Machinery from a bygone era that celebrates Ireland’s printing heritage was on display for guests attending the ‘Print Evolution’ event at the National Print Museum. Organised by Canon and Antalis, the event brought together industry experts for a discussion about the evolution of print in Ireland. Guests were also treated to live demonstrations as volunteers put some of the machinery through its paces.
Speakers throughout the evening included Jonathan Tame from Two Sides, an organisation that works to underline the unique qualities of print and paper. Jonathan talked about the various resources from Two Sides that print firms can utilise when it comes to promoting the use of paper. A host of infographics, a ‘Myths and Facts’ booklet and ‘Love Paper’ posters are all available from the organisation, which help reinforce the fact that print and paper are a versatile, effective and powerful means of marketing and communication.
Also speaking at the event was Jacky Hobson from Up-Marketing with a presentation that investigated who today’s print customer really is. Jacky’s research found that although there has been a dramatic reduction in the number of traditional print buyers and print procurement teams, digital printing offers a wealth of opportunities for any business or organisation that has a requirement to communicate personally. She also talked about GDPR and the potential advantages this could present to printers, along with opportunities associated with personalised printed materials for member organisations and direct mail for subscription services.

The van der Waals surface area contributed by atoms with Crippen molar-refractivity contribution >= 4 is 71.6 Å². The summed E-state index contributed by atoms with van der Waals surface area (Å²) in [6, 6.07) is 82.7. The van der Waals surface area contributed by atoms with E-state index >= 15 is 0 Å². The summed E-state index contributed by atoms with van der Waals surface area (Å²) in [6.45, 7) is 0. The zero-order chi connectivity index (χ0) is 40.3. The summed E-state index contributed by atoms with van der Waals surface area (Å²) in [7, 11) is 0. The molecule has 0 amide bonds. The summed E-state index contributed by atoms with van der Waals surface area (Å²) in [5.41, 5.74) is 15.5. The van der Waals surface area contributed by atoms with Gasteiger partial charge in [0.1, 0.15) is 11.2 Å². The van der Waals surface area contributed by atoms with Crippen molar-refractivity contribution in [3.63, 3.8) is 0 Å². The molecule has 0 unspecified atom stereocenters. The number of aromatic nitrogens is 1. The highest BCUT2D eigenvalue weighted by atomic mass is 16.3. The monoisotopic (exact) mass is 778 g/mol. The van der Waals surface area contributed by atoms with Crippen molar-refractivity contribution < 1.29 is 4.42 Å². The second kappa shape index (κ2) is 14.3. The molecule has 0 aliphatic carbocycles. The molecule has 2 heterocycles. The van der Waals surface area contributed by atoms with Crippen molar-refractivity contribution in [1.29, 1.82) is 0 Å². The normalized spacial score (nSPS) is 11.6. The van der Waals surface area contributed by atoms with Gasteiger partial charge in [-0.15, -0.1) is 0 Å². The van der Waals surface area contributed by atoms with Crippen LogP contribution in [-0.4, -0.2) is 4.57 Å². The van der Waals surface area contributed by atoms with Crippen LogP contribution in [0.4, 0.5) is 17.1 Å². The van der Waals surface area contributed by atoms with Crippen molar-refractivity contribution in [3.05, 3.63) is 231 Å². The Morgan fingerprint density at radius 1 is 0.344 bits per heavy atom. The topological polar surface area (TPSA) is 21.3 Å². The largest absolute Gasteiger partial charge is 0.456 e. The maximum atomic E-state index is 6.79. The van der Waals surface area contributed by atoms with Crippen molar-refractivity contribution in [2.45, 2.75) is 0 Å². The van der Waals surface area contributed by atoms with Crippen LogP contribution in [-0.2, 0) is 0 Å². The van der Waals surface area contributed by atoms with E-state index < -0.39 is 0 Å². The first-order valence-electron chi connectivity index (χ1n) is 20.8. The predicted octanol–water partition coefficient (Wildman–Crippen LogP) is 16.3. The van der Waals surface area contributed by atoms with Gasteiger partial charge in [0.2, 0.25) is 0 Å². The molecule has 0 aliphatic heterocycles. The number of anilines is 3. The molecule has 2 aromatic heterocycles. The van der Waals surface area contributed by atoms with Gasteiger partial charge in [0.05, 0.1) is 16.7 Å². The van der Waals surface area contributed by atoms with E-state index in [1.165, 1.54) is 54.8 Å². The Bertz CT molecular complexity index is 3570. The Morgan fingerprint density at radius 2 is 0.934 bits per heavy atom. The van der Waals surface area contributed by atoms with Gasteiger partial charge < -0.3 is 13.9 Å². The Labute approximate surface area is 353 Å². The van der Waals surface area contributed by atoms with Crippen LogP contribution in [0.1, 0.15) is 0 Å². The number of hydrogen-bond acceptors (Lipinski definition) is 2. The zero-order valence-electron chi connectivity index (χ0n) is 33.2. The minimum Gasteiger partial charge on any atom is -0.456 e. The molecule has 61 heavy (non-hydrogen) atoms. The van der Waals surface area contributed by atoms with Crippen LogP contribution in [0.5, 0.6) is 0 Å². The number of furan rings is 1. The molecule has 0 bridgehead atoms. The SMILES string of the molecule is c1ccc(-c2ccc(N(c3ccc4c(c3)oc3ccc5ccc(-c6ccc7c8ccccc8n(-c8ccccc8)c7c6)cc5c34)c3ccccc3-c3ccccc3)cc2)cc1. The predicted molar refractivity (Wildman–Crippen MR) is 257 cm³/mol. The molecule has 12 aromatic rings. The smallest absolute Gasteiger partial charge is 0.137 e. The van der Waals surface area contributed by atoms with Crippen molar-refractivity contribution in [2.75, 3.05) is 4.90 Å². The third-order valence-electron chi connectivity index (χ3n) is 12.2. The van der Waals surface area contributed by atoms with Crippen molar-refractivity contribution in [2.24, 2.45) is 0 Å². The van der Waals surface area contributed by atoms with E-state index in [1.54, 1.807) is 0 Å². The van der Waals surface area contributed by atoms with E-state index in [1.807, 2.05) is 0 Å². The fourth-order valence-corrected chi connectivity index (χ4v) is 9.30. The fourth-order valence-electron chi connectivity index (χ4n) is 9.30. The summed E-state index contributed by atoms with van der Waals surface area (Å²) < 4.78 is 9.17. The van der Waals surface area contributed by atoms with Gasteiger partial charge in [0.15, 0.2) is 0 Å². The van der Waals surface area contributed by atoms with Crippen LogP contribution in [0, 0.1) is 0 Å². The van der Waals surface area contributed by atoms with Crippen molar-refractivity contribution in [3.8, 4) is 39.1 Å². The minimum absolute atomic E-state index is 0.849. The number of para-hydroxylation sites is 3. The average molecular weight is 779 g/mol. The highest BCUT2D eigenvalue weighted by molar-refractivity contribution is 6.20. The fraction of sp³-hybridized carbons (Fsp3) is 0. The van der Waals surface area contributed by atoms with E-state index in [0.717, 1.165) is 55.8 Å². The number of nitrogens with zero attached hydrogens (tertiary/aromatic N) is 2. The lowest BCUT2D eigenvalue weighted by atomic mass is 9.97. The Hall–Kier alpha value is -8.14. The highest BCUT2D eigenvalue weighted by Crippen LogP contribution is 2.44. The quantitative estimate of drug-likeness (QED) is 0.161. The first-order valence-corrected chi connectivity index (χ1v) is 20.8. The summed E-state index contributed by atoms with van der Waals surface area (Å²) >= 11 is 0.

Finally, Jim Whittington from Antalis talked to guests about Powercoat Alive, the company’s NFC paper for both professional and end-user finishing. This read-to-print paper features an embedded NFC chip, allowing instant integration of smart functionality and interactivity with the end-user.
After the presentations, guests were invited to have a bite to eat and enjoy a glass of wine while live demonstrations continued around them. The evening ended with a goody bag which contained, among other things, a copy of the 1916 proclamation printed on a machine very similar to the one used to print the original document.